We can also step into an active exploration of satisfaction in our lives. Instead of looking at our external situation and thinking that others are to blame for any lack of happiness or meaning, we ask our question What am I cultivating here? This question allows us to see how our thoughts, words, actions or lack of action are creating the life we are living. We can look at the various beneficial qualities that we could cultivate within us to bring about a positive difference in our lives. Beyond those universally shared qualities, we each have inherent gifts and interests that, when cultivated and engaged in make us feel more fully alive, authentic and joyful. We find satisfaction.

Finding Friends
Once we feel safe and satisfied, we are able to make wholesome connections. This might mean finding others who share our interests and enthusiasms. The internet and apps like Meetup have made this much easier to do. But there are also local colleges, adult education programs and community centers. There is no reason for anyone to be isolated. Once we find a group, it’s skillful to develop friends within that group with whom the sense of connection goes beyond just a single shared interest. In later life sometimes we have to give up certain activities. Having friends whose connection is deeper than just a shared enjoyment of a particular activity then becomes more valuable.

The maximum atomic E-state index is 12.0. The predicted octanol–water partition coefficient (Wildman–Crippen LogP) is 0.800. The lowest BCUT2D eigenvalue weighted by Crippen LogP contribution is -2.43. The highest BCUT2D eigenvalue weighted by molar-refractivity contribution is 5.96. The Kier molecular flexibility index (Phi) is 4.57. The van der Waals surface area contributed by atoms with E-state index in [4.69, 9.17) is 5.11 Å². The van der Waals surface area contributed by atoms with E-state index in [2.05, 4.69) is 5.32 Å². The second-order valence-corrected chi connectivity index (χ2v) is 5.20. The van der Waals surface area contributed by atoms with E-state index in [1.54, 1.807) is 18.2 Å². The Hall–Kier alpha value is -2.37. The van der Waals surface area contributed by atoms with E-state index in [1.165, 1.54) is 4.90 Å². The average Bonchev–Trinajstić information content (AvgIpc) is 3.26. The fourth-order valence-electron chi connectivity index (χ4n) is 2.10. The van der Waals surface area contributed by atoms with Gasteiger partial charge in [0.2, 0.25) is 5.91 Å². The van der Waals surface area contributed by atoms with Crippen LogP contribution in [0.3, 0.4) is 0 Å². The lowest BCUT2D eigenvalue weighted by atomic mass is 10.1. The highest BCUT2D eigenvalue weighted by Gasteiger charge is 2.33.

Connecting with Family
Deepening existing connections or reconnecting with family members who have been estranged, can become a rich source of joy. Once we are not operating out of fear, it can be surprising how deep friendships can develop between family members. If not, too bad, but it’s definitely worth questioning outdated assumptions and giving connection a try.

Howdy Neighbors